Pink slips for teachers, a big tax cut for the wealthy

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Pink slips for teachers, a big tax cut for the wealthy

InsideCapitolDome
School districts in Oregon have been drawing up plans for staff cuts, in case the Oregon legislature fails to come up with the revenue needed to fill a $1.4 billion state revenue hole. And according to several teachers who spoke during a town hall in Portland this past Saturday, pink slips have already started landing in some schools.

Pink slips for teachers, a big tax cut for the wealthy

School districts in Oregon have been drawing up plans for staff cuts, in case the Oregon legislature fails to come up with the revenue needed to fill a $1.4 billion state revenue hole. And according to several teachers who spoke during a town hall in Portland this past Saturday, pink slips have already started landing in some schools.

While Oregon schools brace for layoffs, the richest Oregonians wait for a big income tax cut to fall into their laps.

Last week, we learned that Oregon is on course to trigger another personal “kicker” — the automatic income tax cut that kicks in when non-corporate revenue collections exceed the amount forecasted two years earlier (in May 2015 in this instance) by 2 percent or more. When that 2 percent threshold is reached, the state spends the full amount of unanticipated revenue in the form of an income tax credit. Right now, state economists are predicting that revenues will exceed the two percent threshold by $70 million. If that prediction holds in September, and if the Oregon legislature does nothing to stop it, the state will spend about $400 million on kicker tax credits at tax time next year.

It looks like the kicker is kicking because some extremely wealthy Oregonians died. While estate tax revenues generally track changes in home sales and stock prices, they are impossible to accurately predict. State economists now project revenue from the estate tax to come in $110 million more — 50 percent greater — than the prediction made in 2015. In other words, if some ultra-rich people had not died, the kicker would not be kicking.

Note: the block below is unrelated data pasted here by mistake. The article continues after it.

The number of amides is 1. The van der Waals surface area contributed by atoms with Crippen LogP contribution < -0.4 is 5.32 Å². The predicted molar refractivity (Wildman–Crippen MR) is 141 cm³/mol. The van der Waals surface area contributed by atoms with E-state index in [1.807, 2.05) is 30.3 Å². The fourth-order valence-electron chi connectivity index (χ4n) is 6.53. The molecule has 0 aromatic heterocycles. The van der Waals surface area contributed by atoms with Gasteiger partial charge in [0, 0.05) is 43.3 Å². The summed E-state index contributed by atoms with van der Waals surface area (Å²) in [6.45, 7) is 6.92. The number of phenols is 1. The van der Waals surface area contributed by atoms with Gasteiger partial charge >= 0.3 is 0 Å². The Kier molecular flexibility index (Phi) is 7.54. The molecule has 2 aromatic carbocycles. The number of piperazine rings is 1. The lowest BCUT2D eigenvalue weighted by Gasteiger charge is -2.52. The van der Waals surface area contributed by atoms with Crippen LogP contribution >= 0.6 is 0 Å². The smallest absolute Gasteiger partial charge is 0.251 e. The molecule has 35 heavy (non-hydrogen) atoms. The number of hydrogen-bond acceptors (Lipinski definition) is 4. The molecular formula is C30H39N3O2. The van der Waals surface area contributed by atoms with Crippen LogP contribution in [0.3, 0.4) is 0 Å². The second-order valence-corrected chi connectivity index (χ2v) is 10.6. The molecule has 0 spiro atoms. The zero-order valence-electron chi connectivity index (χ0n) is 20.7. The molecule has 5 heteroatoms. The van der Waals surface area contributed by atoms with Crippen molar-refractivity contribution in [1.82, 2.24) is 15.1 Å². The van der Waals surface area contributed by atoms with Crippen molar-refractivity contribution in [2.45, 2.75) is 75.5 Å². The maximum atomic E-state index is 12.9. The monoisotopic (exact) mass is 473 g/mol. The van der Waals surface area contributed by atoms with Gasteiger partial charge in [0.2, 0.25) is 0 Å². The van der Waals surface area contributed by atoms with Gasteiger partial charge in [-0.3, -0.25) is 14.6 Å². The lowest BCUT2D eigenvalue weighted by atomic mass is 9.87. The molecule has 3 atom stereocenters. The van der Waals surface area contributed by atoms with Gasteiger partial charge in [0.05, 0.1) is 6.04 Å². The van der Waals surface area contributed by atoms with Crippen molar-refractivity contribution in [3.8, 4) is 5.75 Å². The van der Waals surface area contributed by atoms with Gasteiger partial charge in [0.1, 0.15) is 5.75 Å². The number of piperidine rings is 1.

It’s ironic that deaths among the ultra-wealthy are making the kicker kick, because the kicker disproportionately benefits the wealthiest Oregonians. Each person’s income tax (not estate tax) payment for tax year 2016 determines the size of the kicker tax credit they will get in 2018. If the state economists’ current estimates hold true, the typical (median) Oregon taxpayer — one with income in the $30,000-$35,000 range – will get about $85 kicked off their 2017 taxes. The average member of the top 1 percent of earners — those who make at least $368,000 annually — will get a tax cut of about $4,505.

Another way of looking at how the kicker tilts in favor of the well-off is to consider the share of kicker dollars that would flow to different income groups. Oregon’s richest 1 percent are expected to get over 21 percent of all the kicker dollars, nearly double the share projected for the lowest-earning 60 percent of taxpayers (about 12 percent). Further, the highest-earning 20 percent of taxpayers together will receive 70 percent of kicker dollars, while the remaining 80 percent of Oregonians will get 30 percent of the kicker.

Oregon’s schools and essential services already suffer from chronic underfunding. The $1.4 billion shortfall only makes a bad situation worse.

The choice before lawmakers is clear: Suspend the kicker to protect education and other essential services, or allow big tax cuts for the wealthy to go through and risk more pink slips at Oregon schools.

 


This post was originally published on www.blueoregon.com on May 23, 2017. The original post can be found at http://www.blueoregon.com/2017/05/pink-slips-teachers-big-tax-cut-wealthy/.

Charles Sheketoff

Charles Sheketoff

Chuck Sheketoff is a founder of the Oregon Center for Public Policy and former Executive Director. Incorporated in 1995, the Center was launched with Chuck as its first executive director after Chuck received the "public interest pioneer award" from the Stern Family Fund in September, 1997. Prior to starting the Center, Chuck lobbied the Oregon legislature on tax policies and on human services programs' policies and budgets on behalf of legal aid clients (1992 to 1996) and the low-income clients of the Oregon Law Center (1997).

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